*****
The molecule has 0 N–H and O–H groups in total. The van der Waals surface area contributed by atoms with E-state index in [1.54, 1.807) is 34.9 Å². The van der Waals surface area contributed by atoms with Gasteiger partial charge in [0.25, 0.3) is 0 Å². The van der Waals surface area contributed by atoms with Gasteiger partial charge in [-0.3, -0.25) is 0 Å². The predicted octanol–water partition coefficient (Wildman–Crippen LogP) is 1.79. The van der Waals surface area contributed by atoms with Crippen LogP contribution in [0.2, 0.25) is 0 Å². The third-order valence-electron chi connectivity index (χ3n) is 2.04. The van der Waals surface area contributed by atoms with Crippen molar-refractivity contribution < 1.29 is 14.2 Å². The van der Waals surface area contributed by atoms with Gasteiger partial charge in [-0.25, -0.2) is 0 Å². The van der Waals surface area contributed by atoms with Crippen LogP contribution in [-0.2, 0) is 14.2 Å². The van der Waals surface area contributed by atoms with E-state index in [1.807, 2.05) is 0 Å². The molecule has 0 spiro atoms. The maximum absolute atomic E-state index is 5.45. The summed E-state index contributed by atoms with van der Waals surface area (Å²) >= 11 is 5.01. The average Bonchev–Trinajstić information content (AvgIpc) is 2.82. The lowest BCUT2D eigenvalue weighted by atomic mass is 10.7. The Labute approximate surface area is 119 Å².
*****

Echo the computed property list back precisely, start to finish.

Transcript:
The molecule has 0 N–H and O–H groups in total. The van der Waals surface area contributed by atoms with E-state index in [1.54, 1.807) is 34.9 Å². The van der Waals surface area contributed by atoms with Gasteiger partial charge in [0.25, 0.3) is 0 Å². The van der Waals surface area contributed by atoms with Gasteiger partial charge in [-0.3, -0.25) is 0 Å². The predicted octanol–water partition coefficient (Wildman–Crippen LogP) is 1.79. The van der Waals surface area contributed by atoms with Crippen LogP contribution in [0.2, 0.25) is 0 Å². The third-order valence-electron chi connectivity index (χ3n) is 2.04. The van der Waals surface area contributed by atoms with Crippen molar-refractivity contribution < 1.29 is 14.2 Å². The van der Waals surface area contributed by atoms with Gasteiger partial charge in [-0.25, -0.2) is 0 Å². The van der Waals surface area contributed by atoms with Crippen LogP contribution in [-0.2, 0) is 14.2 Å². The van der Waals surface area contributed by atoms with E-state index in [1.807, 2.05) is 0 Å². The molecule has 0 spiro atoms. The maximum absolute atomic E-state index is 5.45. The summed E-state index contributed by atoms with van der Waals surface area (Å²) >= 11 is 5.01. The average Bonchev–Trinajstić information content (AvgIpc) is 2.82. The lowest BCUT2D eigenvalue weighted by atomic mass is 10.7. The Labute approximate surface area is 119 Å².